Research at the Finish Line

At the Powell Student Research Conference,
months of hard work culminate in a single day.

Story by MAC McCORMICK ’04

Heather Kwoka ’06 (above left) presents her study on how perfectionist tendencies develop in adolescent boys and girls. David Hibbard, visiting assistant professor of psychology, was her advisor on the project. (Photo by Marc Featherly)

Everyone is up early, for a Saturday. At just before 9 a.m., a lot of tired-looking people in nice clothes have filled the atrium of the Center for Natural Sciences. Many, if not most, are busy making last-minute changes to the posters they’ve propped up on easels, trying to find a shaky truce with gravity so they actually stay up. Some of these were finished hours ago, others have been ready for weeks. Some — more than you might expect — are awaiting some finishing touches.

The John Wesley Powell Student Research Conference can be likened to many academic rites of passage. The SAT. The GRE. Final exams. The processes are all the same, more or less: prepare for weeks, stay up late cramming, and get up early on that special morning, eyes fuzzy and fingers a little numb, hoping you have just enough energy to get you through until it’s over.

After this day, for some, it really is over. Finals can’t compare, since the exams only cover a single semester. For many seniors, this is the culmination of all four years. Countless hours have been spent researching and working closely with faculty members as they put together their one, big project. Needless to say, there’s a little pressure.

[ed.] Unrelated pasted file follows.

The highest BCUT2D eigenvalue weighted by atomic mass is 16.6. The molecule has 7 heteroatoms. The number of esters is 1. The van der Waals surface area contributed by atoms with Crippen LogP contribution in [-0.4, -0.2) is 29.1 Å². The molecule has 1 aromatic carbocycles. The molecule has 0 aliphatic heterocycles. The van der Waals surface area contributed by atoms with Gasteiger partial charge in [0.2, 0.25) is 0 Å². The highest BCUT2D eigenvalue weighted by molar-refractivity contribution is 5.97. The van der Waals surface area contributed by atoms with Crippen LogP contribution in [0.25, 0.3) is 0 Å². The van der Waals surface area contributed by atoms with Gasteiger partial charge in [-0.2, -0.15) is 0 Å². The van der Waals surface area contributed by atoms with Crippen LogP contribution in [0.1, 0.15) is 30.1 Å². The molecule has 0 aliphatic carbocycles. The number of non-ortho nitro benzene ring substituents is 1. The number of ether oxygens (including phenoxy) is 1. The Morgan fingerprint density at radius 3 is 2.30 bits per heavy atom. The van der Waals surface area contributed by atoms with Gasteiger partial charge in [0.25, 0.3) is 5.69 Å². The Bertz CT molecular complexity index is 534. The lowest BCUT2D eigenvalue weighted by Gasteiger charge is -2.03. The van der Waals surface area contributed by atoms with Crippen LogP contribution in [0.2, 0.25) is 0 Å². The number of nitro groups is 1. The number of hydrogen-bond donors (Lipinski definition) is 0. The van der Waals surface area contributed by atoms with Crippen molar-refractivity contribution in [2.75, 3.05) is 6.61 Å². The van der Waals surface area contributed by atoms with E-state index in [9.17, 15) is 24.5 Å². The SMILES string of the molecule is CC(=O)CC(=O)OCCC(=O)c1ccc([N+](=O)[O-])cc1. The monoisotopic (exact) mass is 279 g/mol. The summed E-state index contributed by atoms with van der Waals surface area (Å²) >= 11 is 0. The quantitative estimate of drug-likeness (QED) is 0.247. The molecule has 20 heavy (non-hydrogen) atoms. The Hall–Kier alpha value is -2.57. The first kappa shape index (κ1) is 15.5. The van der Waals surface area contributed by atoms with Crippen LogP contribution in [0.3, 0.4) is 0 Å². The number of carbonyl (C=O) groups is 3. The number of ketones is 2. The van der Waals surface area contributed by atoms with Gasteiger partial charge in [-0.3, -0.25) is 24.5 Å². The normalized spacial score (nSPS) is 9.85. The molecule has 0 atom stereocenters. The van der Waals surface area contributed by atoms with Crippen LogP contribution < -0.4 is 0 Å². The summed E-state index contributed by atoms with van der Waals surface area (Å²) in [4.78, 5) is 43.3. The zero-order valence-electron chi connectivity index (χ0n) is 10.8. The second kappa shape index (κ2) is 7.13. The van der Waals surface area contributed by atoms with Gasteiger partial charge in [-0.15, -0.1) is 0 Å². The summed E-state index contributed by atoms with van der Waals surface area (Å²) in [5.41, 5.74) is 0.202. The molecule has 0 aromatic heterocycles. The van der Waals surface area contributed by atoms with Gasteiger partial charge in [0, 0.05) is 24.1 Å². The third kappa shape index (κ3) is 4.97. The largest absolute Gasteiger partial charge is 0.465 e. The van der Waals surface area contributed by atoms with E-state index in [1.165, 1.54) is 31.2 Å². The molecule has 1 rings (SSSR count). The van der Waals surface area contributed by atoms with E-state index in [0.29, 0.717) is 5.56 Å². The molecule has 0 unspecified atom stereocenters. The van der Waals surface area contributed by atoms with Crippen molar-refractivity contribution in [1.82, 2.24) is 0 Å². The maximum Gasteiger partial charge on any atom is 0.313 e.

The presentations have changed a bit since the conference was founded in 1990. A look around the hall reveals an enormous variety, not only in academic discipline, but in approach.

Economics Professor Mike Seeborg, who was on the 2006 planning committee and served as its chair in the past, explains that when the conference started out, “it was science majors, mostly. Then social sciences and humanities started getting more involved — so (now) science is just one of the disciplines.” Alongside the academic presentations, the students of the Ames School of Art now give talks about their senior exhibitions in the afternoon, while the official end of the conference is a performance of seniors’ work at the School of Music. “That’s my favorite part,” Seeborg says. “They have three composition students who come in and talk about their original compositions, and then they have them performed — usually for the first time.”

The approach has changed, too. While many students stick to the traditions of the conference — hard, scientific research; hard, scientific presentations — others have been more playful. A poster on animal behavior is shaped like a dog. Another poster — an anthropological study of exotic dancers — is a sultry silhouette of a woman in a Bettie Page pinup pose.

With the expansion of scope comes the expansion of the conference, as well. “Our numbers are up considerably this year,” says Seeborg, “largely thanks to Mike Theune.” Assistant English Professor Theune, who chaired the planning committee for 2006, has brought a new energy to the conference that translates to bigger numbers: 147 participants signed up to present this year, topping last year’s record by more than a third.

* * *

At 9:15 a.m., the first session of poster presentations is underway. Students stand near their projects, waiting for curious visitors — often parents, and faculty from other departments — to ask questions. Everything goes smoothly, for the most part.